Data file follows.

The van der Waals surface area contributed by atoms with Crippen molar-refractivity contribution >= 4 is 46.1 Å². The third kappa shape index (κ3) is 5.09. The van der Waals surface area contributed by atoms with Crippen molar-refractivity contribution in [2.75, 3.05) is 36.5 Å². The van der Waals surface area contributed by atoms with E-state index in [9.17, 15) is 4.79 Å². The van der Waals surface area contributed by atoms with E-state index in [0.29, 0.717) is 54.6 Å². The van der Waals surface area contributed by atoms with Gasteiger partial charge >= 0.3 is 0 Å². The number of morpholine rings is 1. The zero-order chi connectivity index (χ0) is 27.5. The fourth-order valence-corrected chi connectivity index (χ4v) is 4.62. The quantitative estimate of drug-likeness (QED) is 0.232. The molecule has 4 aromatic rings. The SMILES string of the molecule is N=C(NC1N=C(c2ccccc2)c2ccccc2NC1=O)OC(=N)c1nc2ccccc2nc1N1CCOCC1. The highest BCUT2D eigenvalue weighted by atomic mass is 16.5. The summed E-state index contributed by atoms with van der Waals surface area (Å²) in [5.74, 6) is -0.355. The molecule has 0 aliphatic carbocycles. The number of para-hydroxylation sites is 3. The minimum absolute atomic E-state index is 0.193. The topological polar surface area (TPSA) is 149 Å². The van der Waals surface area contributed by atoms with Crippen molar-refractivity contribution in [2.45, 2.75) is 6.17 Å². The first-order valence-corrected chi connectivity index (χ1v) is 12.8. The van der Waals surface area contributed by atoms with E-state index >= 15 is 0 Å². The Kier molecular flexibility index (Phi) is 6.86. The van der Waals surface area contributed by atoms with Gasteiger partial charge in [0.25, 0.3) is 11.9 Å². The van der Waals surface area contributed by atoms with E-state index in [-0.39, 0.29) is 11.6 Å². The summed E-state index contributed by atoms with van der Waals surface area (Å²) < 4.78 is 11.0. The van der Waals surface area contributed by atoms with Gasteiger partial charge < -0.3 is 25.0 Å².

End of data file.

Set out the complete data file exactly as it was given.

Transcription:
The van der Waals surface area contributed by atoms with Crippen molar-refractivity contribution >= 4 is 46.1 Å². The third kappa shape index (κ3) is 5.09. The van der Waals surface area contributed by atoms with Crippen molar-refractivity contribution in [2.75, 3.05) is 36.5 Å². The van der Waals surface area contributed by atoms with E-state index in [9.17, 15) is 4.79 Å². The van der Waals surface area contributed by atoms with E-state index in [0.29, 0.717) is 54.6 Å². The van der Waals surface area contributed by atoms with Gasteiger partial charge >= 0.3 is 0 Å². The number of morpholine rings is 1. The zero-order chi connectivity index (χ0) is 27.5. The fourth-order valence-corrected chi connectivity index (χ4v) is 4.62. The quantitative estimate of drug-likeness (QED) is 0.232. The molecule has 4 aromatic rings. The SMILES string of the molecule is N=C(NC1N=C(c2ccccc2)c2ccccc2NC1=O)OC(=N)c1nc2ccccc2nc1N1CCOCC1. The highest BCUT2D eigenvalue weighted by atomic mass is 16.5. The summed E-state index contributed by atoms with van der Waals surface area (Å²) in [5.74, 6) is -0.355. The molecule has 0 aliphatic carbocycles. The number of para-hydroxylation sites is 3. The minimum absolute atomic E-state index is 0.193. The topological polar surface area (TPSA) is 149 Å². The van der Waals surface area contributed by atoms with Crippen molar-refractivity contribution in [2.45, 2.75) is 6.17 Å². The first-order valence-corrected chi connectivity index (χ1v) is 12.8. The van der Waals surface area contributed by atoms with E-state index >= 15 is 0 Å². The Kier molecular flexibility index (Phi) is 6.86. The van der Waals surface area contributed by atoms with Gasteiger partial charge in [0.25, 0.3) is 11.9 Å². The van der Waals surface area contributed by atoms with E-state index in [-0.39, 0.29) is 11.6 Å². The summed E-state index contributed by atoms with van der Waals surface area (Å²) < 4.78 is 11.0. The van der Waals surface area contributed by atoms with Gasteiger partial charge < -0.3 is 25.0 Å².